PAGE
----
The maximum character count is 100 characters so don’t waste the space by including “image of” or “picture of” .

The advice is to write in a natural voice but bear in mind you have a maximum of 100 characters so use them wisely. An alt text for the above image which simply said “Labrador dog” would not be descriptive enough. An alt text which said “Golden Labrador dog lying on grass with tree trunks in the background” would be too detailed. A more effective tag would be “Golden Labrador dog lying in grass.”

For a book cover image you could use something like “cover image of Pure, historical fiction novel by Andrew Miller.”

If you’re trying to boost your blog’s presence, it would be worth using “Alt Text”. You don’t have to do this for every image – I probably wouldn’t do it with the AtoZChallenge logo at the top of this page for example – but certainly for the key ones.

In case you were wondering you can edit the images to add “Alt Text” even after the post has been published.

Join The Discussion

Have you ever tried using Alt Text? Leave me a comment below to share some of your experiences.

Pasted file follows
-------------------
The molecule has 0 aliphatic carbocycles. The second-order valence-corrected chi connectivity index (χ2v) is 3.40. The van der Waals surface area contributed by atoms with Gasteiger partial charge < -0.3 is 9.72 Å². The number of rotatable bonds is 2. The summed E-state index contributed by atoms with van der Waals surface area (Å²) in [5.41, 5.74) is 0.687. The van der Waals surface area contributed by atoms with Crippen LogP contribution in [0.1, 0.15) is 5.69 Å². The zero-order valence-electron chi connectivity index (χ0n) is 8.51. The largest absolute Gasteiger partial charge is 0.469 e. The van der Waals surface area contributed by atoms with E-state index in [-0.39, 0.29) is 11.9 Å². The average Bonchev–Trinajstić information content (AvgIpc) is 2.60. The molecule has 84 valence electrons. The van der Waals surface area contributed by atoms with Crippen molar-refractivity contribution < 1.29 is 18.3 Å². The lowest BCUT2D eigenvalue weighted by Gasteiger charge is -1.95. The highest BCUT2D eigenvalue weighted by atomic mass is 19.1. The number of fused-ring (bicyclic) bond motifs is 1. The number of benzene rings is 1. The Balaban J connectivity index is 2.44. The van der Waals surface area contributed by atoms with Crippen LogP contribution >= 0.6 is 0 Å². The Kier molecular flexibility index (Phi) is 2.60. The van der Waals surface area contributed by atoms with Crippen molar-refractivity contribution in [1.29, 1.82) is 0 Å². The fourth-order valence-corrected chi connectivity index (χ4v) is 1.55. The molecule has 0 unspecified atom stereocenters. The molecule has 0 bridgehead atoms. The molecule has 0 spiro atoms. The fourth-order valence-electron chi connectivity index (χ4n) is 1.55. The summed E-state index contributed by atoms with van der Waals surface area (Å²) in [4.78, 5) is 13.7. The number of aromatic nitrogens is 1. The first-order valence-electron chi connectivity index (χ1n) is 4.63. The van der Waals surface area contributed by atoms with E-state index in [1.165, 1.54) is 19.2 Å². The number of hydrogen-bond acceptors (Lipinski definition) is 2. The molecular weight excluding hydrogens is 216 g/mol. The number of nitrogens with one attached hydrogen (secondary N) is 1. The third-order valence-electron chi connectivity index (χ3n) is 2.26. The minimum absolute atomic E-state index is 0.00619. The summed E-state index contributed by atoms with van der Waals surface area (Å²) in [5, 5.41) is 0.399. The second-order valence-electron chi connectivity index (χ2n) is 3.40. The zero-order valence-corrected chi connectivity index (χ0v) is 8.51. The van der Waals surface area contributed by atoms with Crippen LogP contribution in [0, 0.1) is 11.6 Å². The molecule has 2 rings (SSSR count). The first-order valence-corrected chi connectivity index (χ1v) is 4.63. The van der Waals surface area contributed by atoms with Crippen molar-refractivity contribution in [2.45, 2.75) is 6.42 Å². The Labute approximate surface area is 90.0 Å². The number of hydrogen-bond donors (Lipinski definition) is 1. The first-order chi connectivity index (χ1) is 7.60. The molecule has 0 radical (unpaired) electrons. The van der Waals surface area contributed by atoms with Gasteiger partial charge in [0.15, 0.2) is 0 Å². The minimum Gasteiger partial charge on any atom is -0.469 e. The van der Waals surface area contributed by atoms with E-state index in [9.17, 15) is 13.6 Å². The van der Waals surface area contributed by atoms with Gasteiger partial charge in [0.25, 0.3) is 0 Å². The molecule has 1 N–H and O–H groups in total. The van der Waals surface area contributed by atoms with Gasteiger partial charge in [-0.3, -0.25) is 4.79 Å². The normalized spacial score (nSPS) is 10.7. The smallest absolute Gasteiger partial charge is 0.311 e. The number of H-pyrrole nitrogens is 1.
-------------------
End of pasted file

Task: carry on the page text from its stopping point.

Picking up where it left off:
About BookerTalk

What do you need to know about me? 1. I'm from Wales which is one of the countries in the UK and must never be confused with England. 2. My life has always revolved around the written and spoken word. I worked as a journalist for nine years then in international corporate communications 3. My tastes in books are eclectic. I love realism and hate science fiction and science fantasy. 4. I am trying to broaden my reading horizons geographically by reading more books in translation

Posted on April 10, 2020, in Blogging and tagged . Bookmark the permalink. 16 Comments.

  1. My SEO analysis say the ALT attribute for MY LOGO image is missing the ALT text but it is NOT missing Does anyone know how that can be fixed?

    • Are you using Google analytics for the SEO analysis? I’ve tried that a few times but could not get it to work. According to the analysis I had 0 visits or views for 2 months. So completely wrong I had no faith in it. Do you have a wordpress account – if so, might be worth you asking in the forum https://wordpress.com/forums/

  2. Yes, I always enter ALT TEXT, usually just author and title plus the word Cover (well for the book covers which are the majority of the ones I use as you say.) I don’t usually add genre etc. Maybe I should. I notice though with pics uploaded to the AWW site I contribute to that many people don’t use it. It think ALT TEXT also helps with in-site searches doesn’t it? Every time I research ALT TEXT which I do every year or so I seem to get different answers.